Lennon Lacy, 17, found dead in Bladenboro in August.

The Guardian, a newspaper based in London, wrote about Lacy’s death in October.

Lacy’s Aug. 29 death has been treated as a suicide, and local authorities have said they don’t have any evidence that he was killed.

But Lacy’s parents have said the high school football player showed no prior signs of depression at the time of his death.

The teenager, who is black, was found near a predominantly-white trailer park in the small town in Bladen County. Lacy, a star high school football player, had been in a romantic relationship with a 31-year-old white woman at the time of his death, and his family now question whether he could have been killed by someone angered by the interracial relationship.

The family, backed by the Rev. William Barber II of the North Carolina NAACP chapter have asked for a federal hate crime investigation into Lacy’s death.

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Commentary
Funeral

Photo: NC NAACP

As the North Carolina NAACP holds a “Denial of Medicaid Funeral Procession” today, it’s worth considering some of the facts and data surrounding the impact of North Carolina’s ongoing refusal to expand Medicaid under the Affordable Care Act:

The North Carolina Institute of Medicine’s 2009 Access to Care study begins with this statement: “The lack of health insurance coverage is the foremost barrier to accessing health care services.”

In the report’s introduction it continues:

In a statewide survey of adults, nearly half of the uninsured in North Carolina reported forgoing necessary care due to cost, compared to 10% of individuals with insurance coverage. Lack of coverage also adversely affects health as the uninsured are less likely to get preventive screenings or ongoing care for chronic conditions. Consequently, the uninsured have a greater likelihood than people with coverage of being diagnosed with severe health conditions (such as late stage cancer), being hospitalized for preventable health problems, or dying prematurely. In fact, adults who lack insurance coverage are 25% more likely to die prematurely than adults with insurance coverage.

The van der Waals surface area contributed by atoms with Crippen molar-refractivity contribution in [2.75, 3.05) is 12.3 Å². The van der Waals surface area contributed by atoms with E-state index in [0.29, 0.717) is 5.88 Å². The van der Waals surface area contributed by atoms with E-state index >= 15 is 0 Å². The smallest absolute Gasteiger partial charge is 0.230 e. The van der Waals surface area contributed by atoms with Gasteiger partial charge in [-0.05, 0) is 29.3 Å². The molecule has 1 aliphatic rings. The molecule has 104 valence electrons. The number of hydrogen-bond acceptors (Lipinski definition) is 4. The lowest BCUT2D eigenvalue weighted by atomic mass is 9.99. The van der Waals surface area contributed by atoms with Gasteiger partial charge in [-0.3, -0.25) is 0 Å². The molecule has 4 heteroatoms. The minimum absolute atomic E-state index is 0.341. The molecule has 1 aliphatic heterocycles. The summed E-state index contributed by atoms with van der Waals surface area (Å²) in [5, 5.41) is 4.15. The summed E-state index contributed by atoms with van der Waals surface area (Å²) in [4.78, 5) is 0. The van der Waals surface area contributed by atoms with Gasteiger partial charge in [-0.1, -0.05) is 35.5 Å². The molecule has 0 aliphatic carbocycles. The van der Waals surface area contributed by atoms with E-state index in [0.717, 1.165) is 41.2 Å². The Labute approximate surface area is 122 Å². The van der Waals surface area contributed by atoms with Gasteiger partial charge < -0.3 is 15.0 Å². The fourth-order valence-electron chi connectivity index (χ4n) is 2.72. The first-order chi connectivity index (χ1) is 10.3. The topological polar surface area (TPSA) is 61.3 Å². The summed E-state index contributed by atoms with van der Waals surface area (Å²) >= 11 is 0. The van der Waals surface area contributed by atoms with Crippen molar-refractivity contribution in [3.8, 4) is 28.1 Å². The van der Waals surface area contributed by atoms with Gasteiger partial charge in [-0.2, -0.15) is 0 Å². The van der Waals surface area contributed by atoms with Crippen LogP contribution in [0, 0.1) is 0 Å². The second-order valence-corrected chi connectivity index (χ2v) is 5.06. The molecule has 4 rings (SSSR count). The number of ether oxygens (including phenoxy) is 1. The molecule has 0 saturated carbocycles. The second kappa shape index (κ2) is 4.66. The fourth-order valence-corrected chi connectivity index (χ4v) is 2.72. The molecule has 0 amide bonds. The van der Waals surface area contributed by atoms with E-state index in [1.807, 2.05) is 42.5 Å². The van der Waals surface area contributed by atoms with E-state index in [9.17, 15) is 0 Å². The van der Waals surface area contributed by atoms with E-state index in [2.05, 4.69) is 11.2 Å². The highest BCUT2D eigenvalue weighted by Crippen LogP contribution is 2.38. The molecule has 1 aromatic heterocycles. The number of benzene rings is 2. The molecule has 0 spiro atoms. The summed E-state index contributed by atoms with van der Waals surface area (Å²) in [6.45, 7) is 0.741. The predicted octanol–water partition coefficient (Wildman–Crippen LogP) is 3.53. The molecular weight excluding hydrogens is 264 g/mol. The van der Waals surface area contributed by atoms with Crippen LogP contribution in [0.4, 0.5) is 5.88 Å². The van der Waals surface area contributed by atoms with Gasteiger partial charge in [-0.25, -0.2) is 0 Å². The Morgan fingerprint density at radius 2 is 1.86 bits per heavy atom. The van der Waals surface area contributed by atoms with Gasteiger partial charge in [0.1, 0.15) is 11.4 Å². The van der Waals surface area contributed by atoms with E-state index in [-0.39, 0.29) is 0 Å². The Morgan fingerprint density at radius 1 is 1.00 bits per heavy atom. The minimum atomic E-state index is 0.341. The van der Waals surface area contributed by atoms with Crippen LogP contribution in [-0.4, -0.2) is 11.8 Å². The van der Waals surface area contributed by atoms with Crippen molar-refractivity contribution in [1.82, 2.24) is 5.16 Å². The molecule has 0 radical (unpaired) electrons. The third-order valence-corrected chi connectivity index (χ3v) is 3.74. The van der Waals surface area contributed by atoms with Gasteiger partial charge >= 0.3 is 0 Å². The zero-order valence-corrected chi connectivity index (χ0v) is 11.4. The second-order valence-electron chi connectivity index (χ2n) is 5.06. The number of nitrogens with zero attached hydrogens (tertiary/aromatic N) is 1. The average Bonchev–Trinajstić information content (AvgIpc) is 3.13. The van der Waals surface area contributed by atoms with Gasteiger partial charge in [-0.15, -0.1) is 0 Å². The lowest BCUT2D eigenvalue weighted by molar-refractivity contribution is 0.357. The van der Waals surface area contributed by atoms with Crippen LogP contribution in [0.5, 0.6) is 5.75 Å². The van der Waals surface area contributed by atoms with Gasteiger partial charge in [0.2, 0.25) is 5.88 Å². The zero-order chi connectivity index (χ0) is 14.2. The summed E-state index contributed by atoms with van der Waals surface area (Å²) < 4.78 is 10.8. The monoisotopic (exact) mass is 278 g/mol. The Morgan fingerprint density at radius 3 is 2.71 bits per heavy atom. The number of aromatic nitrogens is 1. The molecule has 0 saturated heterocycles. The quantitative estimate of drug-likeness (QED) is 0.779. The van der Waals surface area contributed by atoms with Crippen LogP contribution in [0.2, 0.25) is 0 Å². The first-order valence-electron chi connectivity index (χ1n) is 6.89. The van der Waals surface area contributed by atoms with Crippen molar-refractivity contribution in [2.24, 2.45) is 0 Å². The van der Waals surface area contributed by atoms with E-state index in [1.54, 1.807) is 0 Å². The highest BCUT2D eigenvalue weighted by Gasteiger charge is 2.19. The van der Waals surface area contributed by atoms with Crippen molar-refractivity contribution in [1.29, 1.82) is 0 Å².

A Families USA report in 2010 estimated that before the Affordable Care Act passed nearly 1,000 North Carolinians died each year between 2005 and 2010 due to lack of health insurance.

What has changed is that the states now have an unprecedented tool for saving lives. North Carolina now has the opportunity to extend health insurance coverage to nearly all low-income adults, the majority of whom are working. The federal government will finance nearly the entire cost of this coverage expansion. Not expanding coverage is not only morally misguided but it is also fiscally irresponsible. Read More

Commentary

Lest anyone have any doubt about what the real life impact is of the the McCrory-Berger-Tillis decision to refuse to expand Medicaid over the last two years, the NAACP will lead an event today at the Old State Capitol Building in Raleigh to remind folks:

“To dramatize the loss of life, healthcare, jobs, and hospitals due to the extreme and immoral denial of Medicaid Expansion, the people of North Carolina will come together on October 20th to hold a funeral procession around the State Capitol.”

What is the result of the Governor and General Assembly’s decision to block Medicaid Expansion?
• 27,044 diabetics not getting necessary medications
• 40,000 women not receiving recommended preventive screenings
• 14,776 more families receiving catastrophic medical bills
• 2,800 deaths that could have been prevented
• The rejection of $4.9 million per day by North Carolina’s Governor and General Assembly that would provide coverage to 500,058 uninsured people (since January 1, 2014)

Why North Carolina should expand Medicaid:
• It would extend insurance coverage to more than 500,000 North Carolinians.
• More than 300,000 of these people have no other insurance options.
• The federal government will fund more than 90% of this expansion.
• It would create roughly 25,000 jobs by 2016.
• It would bring in more than $2 billion in federal funds to the state every year.
• It would save North Carolina $65.4 million over the next 8 years.”

Recent signals from the McCrory administration indicate a willingness to finally rethink their stubborn opposition. Let’s hope today’s event abets that process.